Common sleep problem combo linked to high blood pressure, heart disease, death

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In a new study from Flinders University, researchers found people who suffer from both insomnia and obstructive sleep apnea are more likely to suffer from heart problems and are almost 50% more likely to die.

Insomnia and obstructive sleep apnea are the two most common sleep disorders, affecting 10 to 30% of the population, but people can often suffer from both at the same time.

In the study, the team analyzed a large US-based dataset of over 5,000 people.

The participants, aged around 60 years of age at the beginning of the study and 52% female, were followed for approximately 15 years, with 1,210 people dying during that time.

The results suggested that participants with the two sleep problems were two times more likely to have high blood pressure and 70% more likely to have heart disease than participants with neither insomnia nor sleep apnea.

The study also showed participants with the sleep problem combo had a 47% increased risk of dying (for any reason) compared to participants with no insomnia or sleep apnea.

While further research is needed to investigate what might be causing the higher mortality risk for those with the sleep problem combo, researchers say further investigation is also warranted to ensure treatments are working effectively.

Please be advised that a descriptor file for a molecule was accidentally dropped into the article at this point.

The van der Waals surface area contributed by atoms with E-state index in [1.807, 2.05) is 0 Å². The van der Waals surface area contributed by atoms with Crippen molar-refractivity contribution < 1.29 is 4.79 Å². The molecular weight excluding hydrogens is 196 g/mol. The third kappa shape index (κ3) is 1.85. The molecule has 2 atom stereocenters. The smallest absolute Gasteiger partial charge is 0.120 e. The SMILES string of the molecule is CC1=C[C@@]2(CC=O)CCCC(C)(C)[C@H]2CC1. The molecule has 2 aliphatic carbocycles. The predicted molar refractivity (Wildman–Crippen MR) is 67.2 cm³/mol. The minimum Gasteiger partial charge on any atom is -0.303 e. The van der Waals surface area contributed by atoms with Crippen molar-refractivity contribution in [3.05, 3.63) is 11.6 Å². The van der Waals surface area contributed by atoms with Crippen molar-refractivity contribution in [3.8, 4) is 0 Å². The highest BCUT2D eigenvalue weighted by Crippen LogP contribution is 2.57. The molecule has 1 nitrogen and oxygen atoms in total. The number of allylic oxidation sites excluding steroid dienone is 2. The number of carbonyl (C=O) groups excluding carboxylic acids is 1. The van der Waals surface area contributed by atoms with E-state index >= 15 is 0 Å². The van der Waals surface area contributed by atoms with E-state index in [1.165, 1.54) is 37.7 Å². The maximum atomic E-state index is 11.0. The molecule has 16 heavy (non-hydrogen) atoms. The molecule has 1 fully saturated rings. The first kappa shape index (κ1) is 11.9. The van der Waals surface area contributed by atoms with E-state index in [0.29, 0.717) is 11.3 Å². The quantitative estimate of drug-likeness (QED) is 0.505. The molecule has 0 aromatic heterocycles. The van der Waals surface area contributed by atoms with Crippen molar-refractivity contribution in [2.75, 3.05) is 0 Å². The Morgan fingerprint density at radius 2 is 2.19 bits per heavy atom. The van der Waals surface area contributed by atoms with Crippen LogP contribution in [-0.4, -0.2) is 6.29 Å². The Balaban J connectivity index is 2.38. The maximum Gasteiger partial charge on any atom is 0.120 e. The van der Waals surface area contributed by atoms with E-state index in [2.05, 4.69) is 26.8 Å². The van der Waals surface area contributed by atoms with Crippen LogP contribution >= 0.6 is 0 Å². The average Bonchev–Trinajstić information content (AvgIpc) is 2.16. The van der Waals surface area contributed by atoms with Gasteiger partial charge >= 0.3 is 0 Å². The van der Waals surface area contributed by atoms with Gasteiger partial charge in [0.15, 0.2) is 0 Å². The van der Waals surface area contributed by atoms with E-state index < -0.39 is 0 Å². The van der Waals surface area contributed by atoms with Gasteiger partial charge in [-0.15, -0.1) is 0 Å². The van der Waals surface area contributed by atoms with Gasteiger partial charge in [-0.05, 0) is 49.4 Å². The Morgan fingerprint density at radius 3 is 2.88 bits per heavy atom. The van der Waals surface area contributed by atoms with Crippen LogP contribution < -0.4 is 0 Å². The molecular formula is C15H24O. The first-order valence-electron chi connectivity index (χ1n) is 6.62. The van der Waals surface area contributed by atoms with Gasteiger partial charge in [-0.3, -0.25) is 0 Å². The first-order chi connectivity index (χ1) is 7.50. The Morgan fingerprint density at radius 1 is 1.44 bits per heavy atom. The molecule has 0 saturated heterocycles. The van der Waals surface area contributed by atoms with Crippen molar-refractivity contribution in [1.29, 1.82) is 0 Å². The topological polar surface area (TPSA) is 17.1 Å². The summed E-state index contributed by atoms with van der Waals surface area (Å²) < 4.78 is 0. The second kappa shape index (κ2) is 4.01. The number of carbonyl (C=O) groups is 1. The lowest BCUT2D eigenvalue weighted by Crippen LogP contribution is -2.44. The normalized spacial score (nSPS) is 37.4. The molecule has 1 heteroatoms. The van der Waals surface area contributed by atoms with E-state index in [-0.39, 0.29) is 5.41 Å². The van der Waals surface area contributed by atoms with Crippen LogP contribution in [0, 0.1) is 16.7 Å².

Specific treatments may be needed for people with co-occurring disorders so it’s important doctors examine the efficacy of insomnia and sleep apnea treatments in this specific population.

If you care about sleep wellness, please read studies about the noise that could boost your memory function and improve deep sleep, and findings of common sleep habit that may increase your heart disease risk.

For more information about wellness, please see recent studies about foods that may help improve your sleep, and results show what you need to know about COVID-19 and sleep.

The study is published in the European Respiratory Journal. One author of the study is Dr. Bastien Lechat.

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